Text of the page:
Biden’s Future — Let the People Decide

Where’s the logic of the president dropping out of the race, or even quitting the White House, when we’re less than nine months from election day?

AP/Mark Schiefelbein, file
President Biden at the White House, January 9, 2024. AP/Mark Schiefelbein, file

In respect of whether President Biden should quit the presidency or drop his bid for a second term, the view of the Sun is “no.” To have this issue forced by an — in our view — unconstitutional special prosecutor is a shocking development. In Mr. Biden, after all, is vested 100 percent of the executive power of the government. Only Mr. Biden is enjoined to take care that our laws are faithfully executed.

So where does Attorney General Garland come off appointing a special prosecutor to go after Mr. Biden in the first place? If Mr. Biden’s hoarding classified documents on the floor of his garage is such a big deal, the Constitution provides other ways — impeachment, say — of dealing with it. The idea of a senior aide to the president, the attorney general, setting all this in motion against his constitutional superior borders on a coup.

This is not, we’ve oft noted, a partisan thing with the Sun. The flag of the Sun wasn’t flying between 1950 and 2002, but the future editor of the Sun was against, among others, the appointment of, in Archibald Cox, a special counsel against President Nixon, of Judge Lawrence Walsh against Presidents Reagan and George H.W. Bush, Judge Kenneth Starr against President Clinton, and Robert Mueller against President Trump.

We understand that the Supreme Court has okayed the use of an independent counsel, most famously in the case of Morrison v. Olson. Here’s how the Supreme Court framed the primary holding in that case: “Congress may grant authority to the judicial branch to appoint independent counsel without violating the separation of powers, even though the independent counsel are members of the executive branch.”

That self-contradiction strikes us as a Class A absurdity. Yet only one justice, The Great Scalia, dissented in Morrison. He warned of the incentive for an independent counsel to keep going in a case that might otherwise not rank for prosecution. He warned that this could endanger the “boldness” not only of the president but of his aides. We’ve seen that warning play out again and again, in the use of both independent and special counsels.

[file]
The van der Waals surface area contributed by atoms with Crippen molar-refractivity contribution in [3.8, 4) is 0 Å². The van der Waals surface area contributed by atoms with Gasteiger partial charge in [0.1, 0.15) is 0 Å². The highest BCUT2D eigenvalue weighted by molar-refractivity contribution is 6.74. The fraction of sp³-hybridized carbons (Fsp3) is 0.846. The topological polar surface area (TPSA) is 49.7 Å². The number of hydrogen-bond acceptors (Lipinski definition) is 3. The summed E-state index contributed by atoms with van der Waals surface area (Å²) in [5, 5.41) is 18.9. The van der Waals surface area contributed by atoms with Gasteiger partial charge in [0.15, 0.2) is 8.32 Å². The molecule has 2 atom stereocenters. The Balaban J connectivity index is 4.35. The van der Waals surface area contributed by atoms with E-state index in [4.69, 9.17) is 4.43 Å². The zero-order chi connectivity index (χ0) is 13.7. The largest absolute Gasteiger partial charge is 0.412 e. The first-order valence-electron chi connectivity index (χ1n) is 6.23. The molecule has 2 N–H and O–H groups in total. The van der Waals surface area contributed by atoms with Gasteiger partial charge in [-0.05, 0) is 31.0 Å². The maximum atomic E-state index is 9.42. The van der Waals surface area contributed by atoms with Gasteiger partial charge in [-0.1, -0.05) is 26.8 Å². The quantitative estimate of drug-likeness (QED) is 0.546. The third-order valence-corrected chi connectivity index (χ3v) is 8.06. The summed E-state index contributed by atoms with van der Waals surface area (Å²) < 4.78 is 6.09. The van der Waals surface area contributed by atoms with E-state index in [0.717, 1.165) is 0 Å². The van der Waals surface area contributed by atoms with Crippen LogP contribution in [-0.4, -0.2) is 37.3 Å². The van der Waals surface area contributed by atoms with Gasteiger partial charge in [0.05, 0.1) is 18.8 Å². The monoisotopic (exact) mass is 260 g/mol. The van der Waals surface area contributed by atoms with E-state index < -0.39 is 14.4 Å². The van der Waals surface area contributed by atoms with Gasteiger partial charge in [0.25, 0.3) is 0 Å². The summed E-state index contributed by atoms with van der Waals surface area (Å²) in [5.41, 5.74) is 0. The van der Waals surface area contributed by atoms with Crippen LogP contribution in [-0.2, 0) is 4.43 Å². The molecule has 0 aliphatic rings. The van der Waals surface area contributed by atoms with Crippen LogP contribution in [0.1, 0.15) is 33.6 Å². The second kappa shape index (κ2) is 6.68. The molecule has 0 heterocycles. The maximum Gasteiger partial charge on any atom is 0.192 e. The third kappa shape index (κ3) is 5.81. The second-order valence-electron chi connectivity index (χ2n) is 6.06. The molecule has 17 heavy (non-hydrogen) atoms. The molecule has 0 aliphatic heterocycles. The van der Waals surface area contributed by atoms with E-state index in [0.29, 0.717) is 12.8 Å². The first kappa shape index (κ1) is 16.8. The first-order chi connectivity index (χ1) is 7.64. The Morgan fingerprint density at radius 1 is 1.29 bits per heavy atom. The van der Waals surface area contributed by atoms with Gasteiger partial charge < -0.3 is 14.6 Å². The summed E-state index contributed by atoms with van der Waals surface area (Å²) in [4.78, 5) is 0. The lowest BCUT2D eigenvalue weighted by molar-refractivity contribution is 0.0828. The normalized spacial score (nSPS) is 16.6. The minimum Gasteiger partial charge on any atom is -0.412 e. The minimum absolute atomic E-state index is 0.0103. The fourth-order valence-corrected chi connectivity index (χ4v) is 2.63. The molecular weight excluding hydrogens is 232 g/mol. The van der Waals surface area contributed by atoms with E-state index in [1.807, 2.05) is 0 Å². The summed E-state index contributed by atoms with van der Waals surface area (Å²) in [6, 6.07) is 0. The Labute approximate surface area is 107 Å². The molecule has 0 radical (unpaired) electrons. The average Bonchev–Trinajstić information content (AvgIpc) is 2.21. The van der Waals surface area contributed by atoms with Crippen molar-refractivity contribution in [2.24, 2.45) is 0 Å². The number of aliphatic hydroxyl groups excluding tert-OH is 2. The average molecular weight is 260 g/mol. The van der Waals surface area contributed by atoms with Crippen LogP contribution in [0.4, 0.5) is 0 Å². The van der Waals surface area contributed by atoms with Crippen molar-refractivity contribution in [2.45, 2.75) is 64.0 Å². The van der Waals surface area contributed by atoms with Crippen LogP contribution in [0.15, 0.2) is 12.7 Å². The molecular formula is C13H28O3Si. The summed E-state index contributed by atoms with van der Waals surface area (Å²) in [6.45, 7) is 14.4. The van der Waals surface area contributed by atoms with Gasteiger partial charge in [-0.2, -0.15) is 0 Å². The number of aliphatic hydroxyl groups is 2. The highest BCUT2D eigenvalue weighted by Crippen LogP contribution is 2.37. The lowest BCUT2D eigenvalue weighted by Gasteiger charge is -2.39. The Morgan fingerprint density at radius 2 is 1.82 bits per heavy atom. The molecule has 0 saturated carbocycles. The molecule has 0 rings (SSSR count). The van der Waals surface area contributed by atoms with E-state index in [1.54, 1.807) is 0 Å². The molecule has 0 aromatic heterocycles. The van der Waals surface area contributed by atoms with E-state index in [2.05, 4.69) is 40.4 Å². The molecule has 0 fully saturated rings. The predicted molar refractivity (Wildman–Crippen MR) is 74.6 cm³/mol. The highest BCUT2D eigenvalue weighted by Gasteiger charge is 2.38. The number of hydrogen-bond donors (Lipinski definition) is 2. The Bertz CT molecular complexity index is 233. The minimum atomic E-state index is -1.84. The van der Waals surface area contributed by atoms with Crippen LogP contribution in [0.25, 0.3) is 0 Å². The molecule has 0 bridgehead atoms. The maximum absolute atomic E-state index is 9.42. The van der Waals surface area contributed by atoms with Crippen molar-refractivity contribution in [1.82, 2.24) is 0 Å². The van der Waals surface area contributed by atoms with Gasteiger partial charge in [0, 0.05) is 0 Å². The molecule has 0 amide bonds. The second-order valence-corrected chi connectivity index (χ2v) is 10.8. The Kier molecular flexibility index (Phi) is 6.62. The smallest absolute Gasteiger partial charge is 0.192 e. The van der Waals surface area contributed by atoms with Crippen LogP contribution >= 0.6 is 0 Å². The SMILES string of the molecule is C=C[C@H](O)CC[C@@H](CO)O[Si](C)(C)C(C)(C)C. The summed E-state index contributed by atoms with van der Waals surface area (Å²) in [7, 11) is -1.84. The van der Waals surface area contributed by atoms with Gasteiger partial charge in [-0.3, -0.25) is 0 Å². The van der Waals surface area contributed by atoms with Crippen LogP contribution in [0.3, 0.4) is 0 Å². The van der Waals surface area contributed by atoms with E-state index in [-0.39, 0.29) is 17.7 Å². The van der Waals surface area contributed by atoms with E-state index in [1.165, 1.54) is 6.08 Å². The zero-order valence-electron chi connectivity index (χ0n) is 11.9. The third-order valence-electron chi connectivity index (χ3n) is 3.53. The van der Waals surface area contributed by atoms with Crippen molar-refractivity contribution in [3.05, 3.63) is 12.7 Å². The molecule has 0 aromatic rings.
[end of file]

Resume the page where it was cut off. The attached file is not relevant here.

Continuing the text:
This was such a problem — it damn near destroyed the presidencies of Reagan, Bush I, and Clinton — that Congress, in 1999 allowed the independent counsel law to expire.  Yet a new rule was established that presented similar constitutional pitfalls. So here we are, with a Democratic administration in danger of being toppled under special counsel provisions that Democrats intended to use against Republicans.

Beware of schadenfreude, we say, no matter how satisfying it is — and it is — to read in the Times of, say, Attorney General Eric Holder fuming that Special Counsel Robert Hur’s report “contains way too many gratuitous remarks.” Or General Garland’s ex-spokesman carping about “excessive, unnecessary commentary about an uncharged individual,” which, the Times quotes him as saying, “felt like political potshots.”

Which brings us back to the question of whether Mr. Biden ought to quit the presidency or drop out of the race. We’re skeptical of the view that Mr. Biden’s old age accounts for, say, bringing us to the brink of a world war. Mr. Biden was an advocate of appeasement and retreat going all the way back to his early years in the Senate, when he participated in the betrayal of Vietnam, or, later, the abandonment of Iraq.

Was that also creeping dementia or the result of Mr. Biden being a “sympathetic, well-meaning, elderly man with a poor memory”? At this point we’d just as soon leave all this to the people. Take it to the voters. We’re less than nine months away from a presidential election that could pit Mr. Biden and the man he drove from office four years ago. Who left us in a better position — Mr. Biden or Mr. Trump?

The New York Sun

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